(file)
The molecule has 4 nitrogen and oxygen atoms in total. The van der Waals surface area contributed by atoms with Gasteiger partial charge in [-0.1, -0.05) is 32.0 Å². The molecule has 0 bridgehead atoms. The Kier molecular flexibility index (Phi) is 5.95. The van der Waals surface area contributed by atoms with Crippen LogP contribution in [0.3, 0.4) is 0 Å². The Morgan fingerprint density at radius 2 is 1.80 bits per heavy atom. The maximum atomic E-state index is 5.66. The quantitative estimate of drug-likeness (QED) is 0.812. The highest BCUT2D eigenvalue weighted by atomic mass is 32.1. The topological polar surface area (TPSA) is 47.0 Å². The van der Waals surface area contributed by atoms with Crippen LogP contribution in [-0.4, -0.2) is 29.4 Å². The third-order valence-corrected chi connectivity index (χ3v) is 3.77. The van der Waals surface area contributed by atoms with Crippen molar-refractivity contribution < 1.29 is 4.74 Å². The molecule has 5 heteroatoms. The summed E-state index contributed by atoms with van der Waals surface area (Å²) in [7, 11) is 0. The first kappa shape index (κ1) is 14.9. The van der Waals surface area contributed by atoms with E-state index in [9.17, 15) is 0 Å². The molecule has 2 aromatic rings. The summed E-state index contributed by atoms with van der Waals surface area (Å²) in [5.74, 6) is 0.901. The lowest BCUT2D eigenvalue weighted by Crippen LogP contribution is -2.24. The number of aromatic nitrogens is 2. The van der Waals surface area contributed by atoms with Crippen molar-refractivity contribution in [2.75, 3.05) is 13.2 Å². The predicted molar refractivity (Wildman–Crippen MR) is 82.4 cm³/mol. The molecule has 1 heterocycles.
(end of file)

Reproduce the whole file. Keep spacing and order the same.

The molecule has 4 nitrogen and oxygen atoms in total. The van der Waals surface area contributed by atoms with Gasteiger partial charge in [-0.1, -0.05) is 32.0 Å². The molecule has 0 bridgehead atoms. The Kier molecular flexibility index (Phi) is 5.95. The van der Waals surface area contributed by atoms with Crippen LogP contribution in [0.3, 0.4) is 0 Å². The Morgan fingerprint density at radius 2 is 1.80 bits per heavy atom. The maximum atomic E-state index is 5.66. The quantitative estimate of drug-likeness (QED) is 0.812. The highest BCUT2D eigenvalue weighted by atomic mass is 32.1. The topological polar surface area (TPSA) is 47.0 Å². The van der Waals surface area contributed by atoms with Crippen LogP contribution in [-0.4, -0.2) is 29.4 Å². The third-order valence-corrected chi connectivity index (χ3v) is 3.77. The van der Waals surface area contributed by atoms with Crippen molar-refractivity contribution < 1.29 is 4.74 Å². The molecule has 5 heteroatoms. The summed E-state index contributed by atoms with van der Waals surface area (Å²) in [7, 11) is 0. The first kappa shape index (κ1) is 14.9. The van der Waals surface area contributed by atoms with E-state index in [9.17, 15) is 0 Å². The molecule has 2 aromatic rings. The summed E-state index contributed by atoms with van der Waals surface area (Å²) in [5.74, 6) is 0.901. The lowest BCUT2D eigenvalue weighted by Crippen LogP contribution is -2.24. The number of aromatic nitrogens is 2. The van der Waals surface area contributed by atoms with Crippen molar-refractivity contribution in [2.75, 3.05) is 13.2 Å². The predicted molar refractivity (Wildman–Crippen MR) is 82.4 cm³/mol. The molecule has 1 heterocycles.